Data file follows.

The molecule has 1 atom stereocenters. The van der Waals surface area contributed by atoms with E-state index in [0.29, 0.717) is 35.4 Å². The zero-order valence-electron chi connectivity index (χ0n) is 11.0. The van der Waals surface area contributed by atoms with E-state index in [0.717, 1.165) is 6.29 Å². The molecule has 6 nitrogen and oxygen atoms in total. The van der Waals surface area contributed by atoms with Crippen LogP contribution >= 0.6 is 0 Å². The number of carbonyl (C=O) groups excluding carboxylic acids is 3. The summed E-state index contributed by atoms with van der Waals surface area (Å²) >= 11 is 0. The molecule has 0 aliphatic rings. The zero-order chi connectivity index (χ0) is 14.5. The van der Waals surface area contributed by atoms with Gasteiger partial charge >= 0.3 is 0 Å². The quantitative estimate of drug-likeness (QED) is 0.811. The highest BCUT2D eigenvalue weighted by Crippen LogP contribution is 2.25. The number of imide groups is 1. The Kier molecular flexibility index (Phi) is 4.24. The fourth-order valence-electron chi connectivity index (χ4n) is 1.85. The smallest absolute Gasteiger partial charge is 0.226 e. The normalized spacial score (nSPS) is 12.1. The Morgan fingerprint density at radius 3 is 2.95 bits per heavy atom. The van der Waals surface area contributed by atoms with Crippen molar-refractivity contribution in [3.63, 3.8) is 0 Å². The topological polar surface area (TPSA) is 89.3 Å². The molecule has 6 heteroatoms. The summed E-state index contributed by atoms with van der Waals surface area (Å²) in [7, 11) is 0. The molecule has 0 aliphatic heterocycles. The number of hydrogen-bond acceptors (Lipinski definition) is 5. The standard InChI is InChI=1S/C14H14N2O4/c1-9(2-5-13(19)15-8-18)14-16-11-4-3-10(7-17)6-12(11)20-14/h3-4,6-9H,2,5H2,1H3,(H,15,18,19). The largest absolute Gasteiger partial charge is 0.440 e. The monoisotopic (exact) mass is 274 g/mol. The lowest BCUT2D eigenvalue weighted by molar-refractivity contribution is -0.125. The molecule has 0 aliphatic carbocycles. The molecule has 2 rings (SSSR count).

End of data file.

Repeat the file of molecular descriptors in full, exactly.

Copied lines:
The molecule has 1 atom stereocenters. The van der Waals surface area contributed by atoms with E-state index in [0.29, 0.717) is 35.4 Å². The zero-order valence-electron chi connectivity index (χ0n) is 11.0. The van der Waals surface area contributed by atoms with E-state index in [0.717, 1.165) is 6.29 Å². The molecule has 6 nitrogen and oxygen atoms in total. The van der Waals surface area contributed by atoms with Crippen LogP contribution >= 0.6 is 0 Å². The number of carbonyl (C=O) groups excluding carboxylic acids is 3. The summed E-state index contributed by atoms with van der Waals surface area (Å²) >= 11 is 0. The molecule has 0 aliphatic rings. The zero-order chi connectivity index (χ0) is 14.5. The van der Waals surface area contributed by atoms with Gasteiger partial charge >= 0.3 is 0 Å². The quantitative estimate of drug-likeness (QED) is 0.811. The highest BCUT2D eigenvalue weighted by Crippen LogP contribution is 2.25. The number of imide groups is 1. The Kier molecular flexibility index (Phi) is 4.24. The fourth-order valence-electron chi connectivity index (χ4n) is 1.85. The smallest absolute Gasteiger partial charge is 0.226 e. The normalized spacial score (nSPS) is 12.1. The Morgan fingerprint density at radius 3 is 2.95 bits per heavy atom. The van der Waals surface area contributed by atoms with Crippen molar-refractivity contribution in [3.63, 3.8) is 0 Å². The topological polar surface area (TPSA) is 89.3 Å². The molecule has 6 heteroatoms. The summed E-state index contributed by atoms with van der Waals surface area (Å²) in [7, 11) is 0. The molecule has 0 aliphatic heterocycles. The number of hydrogen-bond acceptors (Lipinski definition) is 5. The standard InChI is InChI=1S/C14H14N2O4/c1-9(2-5-13(19)15-8-18)14-16-11-4-3-10(7-17)6-12(11)20-14/h3-4,6-9H,2,5H2,1H3,(H,15,18,19). The largest absolute Gasteiger partial charge is 0.440 e. The monoisotopic (exact) mass is 274 g/mol. The lowest BCUT2D eigenvalue weighted by molar-refractivity contribution is -0.125. The molecule has 0 aliphatic carbocycles. The molecule has 2 rings (SSSR count).